Reiswitter - does that show you why the way you asked your question does not make sense to us? I don't get what you want to know.
  6. Dec 8, 2012 #5
    No problem up to here. I'm assuming that a human-noticeable quantity of Na+ can be isolated, because, I heard it happening with sulfide. With those ions a solution could be made, and it could or not feel salty, because it lacks the Cl- ions in a normal salt solution.

    My username wreacks havoc again :rofl::rofl::rofl::rofl:
    Rephrased, my question becomes: "Would a Na+ ONLY water solution FEEL as salty as a NaCl one?"
    Last edited: Dec 8, 2012
  7. Dec 8, 2012 #6
    I would call it a very high voltage solution!
    Maybe even an electroheavy solution!

    Sodium ions are positive. If you add sodium ions without negative ions to water, then the
    solution will have a very large positive charge.

    The large positive charge will produce a high positive voltage relative to the voltage at infinite distance. The precise value would depend on the capacitance of the solution, which may depend on the geometry. I leave it as an exercise in electromagnetic theory as to what the capacitance of this solution would be.

    Also note that like charges repel. So the sodium ions will repel each other. You may have sodium ions jumping out of the water, accelerating outward.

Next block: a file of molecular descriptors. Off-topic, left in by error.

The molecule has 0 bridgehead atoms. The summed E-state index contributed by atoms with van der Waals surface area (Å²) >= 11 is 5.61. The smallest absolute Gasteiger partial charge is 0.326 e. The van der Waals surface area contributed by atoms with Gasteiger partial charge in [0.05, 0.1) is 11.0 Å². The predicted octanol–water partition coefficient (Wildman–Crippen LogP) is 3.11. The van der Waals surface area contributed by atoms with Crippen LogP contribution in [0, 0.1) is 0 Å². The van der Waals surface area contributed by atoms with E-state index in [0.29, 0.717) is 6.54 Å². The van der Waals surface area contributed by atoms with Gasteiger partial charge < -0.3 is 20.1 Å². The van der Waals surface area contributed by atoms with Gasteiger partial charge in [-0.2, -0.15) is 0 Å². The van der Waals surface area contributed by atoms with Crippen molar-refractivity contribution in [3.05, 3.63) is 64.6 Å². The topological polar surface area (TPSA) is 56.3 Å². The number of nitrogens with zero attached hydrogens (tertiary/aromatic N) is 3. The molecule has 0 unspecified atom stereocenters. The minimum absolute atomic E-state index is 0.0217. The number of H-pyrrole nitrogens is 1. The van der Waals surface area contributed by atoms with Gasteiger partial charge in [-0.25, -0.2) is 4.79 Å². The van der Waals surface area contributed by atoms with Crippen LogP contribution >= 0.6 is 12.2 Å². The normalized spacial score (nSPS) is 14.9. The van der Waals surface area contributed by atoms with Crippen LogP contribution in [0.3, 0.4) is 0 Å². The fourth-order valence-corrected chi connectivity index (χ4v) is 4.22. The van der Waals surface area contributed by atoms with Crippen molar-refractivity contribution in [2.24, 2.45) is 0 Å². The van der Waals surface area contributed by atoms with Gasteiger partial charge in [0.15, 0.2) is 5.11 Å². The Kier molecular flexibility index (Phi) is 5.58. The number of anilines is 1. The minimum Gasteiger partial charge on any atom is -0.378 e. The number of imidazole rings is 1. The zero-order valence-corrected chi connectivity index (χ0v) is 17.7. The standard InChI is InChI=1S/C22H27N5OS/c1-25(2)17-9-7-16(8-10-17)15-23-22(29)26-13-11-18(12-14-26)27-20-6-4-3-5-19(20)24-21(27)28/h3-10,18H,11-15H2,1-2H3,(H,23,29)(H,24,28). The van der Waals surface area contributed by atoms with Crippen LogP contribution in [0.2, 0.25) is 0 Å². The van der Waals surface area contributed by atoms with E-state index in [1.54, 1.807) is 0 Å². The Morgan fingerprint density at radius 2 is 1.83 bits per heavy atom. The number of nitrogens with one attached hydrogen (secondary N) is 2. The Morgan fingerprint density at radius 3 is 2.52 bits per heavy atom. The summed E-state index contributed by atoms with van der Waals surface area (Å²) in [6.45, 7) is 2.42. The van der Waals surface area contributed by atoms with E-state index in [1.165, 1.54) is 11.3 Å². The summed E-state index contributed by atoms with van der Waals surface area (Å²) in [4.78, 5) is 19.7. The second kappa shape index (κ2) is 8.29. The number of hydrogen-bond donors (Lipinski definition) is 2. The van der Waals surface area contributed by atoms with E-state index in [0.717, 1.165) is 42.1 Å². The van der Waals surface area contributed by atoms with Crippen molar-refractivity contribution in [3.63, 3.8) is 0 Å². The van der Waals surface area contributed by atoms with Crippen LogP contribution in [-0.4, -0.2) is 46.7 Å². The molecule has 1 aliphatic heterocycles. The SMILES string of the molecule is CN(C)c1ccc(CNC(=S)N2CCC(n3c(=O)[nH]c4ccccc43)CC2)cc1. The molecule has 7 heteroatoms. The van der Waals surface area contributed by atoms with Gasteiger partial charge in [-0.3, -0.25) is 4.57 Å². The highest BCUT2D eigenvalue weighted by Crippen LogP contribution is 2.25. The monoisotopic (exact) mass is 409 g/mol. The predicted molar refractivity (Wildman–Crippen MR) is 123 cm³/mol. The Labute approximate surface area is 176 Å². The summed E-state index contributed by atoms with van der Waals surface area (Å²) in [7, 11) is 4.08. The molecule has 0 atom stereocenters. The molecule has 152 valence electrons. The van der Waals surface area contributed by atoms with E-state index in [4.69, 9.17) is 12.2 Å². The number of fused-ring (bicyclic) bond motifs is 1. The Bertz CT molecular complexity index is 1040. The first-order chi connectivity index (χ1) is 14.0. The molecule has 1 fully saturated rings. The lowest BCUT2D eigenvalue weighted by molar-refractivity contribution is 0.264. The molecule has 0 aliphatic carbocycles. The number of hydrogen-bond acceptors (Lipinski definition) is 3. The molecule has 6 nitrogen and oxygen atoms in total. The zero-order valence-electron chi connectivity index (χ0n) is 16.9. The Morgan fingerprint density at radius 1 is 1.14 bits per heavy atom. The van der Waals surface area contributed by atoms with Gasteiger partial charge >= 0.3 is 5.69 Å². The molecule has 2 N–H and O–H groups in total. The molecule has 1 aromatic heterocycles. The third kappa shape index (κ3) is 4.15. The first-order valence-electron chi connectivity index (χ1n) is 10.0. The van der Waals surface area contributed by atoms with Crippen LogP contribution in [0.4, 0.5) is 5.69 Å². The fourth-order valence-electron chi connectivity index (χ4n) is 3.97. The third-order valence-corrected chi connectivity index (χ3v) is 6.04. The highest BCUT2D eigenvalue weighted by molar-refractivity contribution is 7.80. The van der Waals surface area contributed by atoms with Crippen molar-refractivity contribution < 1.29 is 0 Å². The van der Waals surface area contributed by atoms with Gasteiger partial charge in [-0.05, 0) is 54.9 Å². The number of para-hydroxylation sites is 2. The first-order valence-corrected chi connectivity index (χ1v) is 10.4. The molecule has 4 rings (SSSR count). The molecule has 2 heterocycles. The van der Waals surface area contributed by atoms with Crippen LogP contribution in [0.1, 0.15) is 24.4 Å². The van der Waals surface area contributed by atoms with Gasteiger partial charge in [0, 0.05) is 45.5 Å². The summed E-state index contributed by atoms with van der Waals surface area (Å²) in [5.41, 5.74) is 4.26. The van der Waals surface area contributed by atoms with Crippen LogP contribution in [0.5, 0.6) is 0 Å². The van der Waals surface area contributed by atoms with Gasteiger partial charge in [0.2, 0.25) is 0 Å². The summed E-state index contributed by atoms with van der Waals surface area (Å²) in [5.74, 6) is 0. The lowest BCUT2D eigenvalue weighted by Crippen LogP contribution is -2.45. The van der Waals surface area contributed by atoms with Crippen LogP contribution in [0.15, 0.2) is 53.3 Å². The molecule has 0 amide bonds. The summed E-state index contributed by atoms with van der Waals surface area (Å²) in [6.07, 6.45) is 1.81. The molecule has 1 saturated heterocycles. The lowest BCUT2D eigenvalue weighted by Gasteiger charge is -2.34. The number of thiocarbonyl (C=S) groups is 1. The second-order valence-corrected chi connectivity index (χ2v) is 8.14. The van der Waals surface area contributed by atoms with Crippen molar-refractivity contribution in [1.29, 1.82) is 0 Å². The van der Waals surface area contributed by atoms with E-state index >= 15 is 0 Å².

The positive charge could be passed to water molecules, so you may have protons and hydroxyl ions jumping out of the water.

    On the other hand, unlike charges attract. So you would have electrons accelerating toward the solution. Electrons would accelerate and hit the surface of the solution at high speed.

    There was a song a few decades back called "White Lightning". I think it would taste like that!
  8. Dec 8, 2012 #7


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    The taste of NaCl is primarily due to taste cells that sense the presence of sodium ions through their sodium channels. Therefore, salts containing chloride but lacking sodium, such as RbCl or CsCl will not taste salty. Conversely, salts containing sodium but lacking chloride, such as NaNO2 or Na2SO4 will taste salty.

  9. Dec 9, 2012 #8


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    How does something 'feel' salty?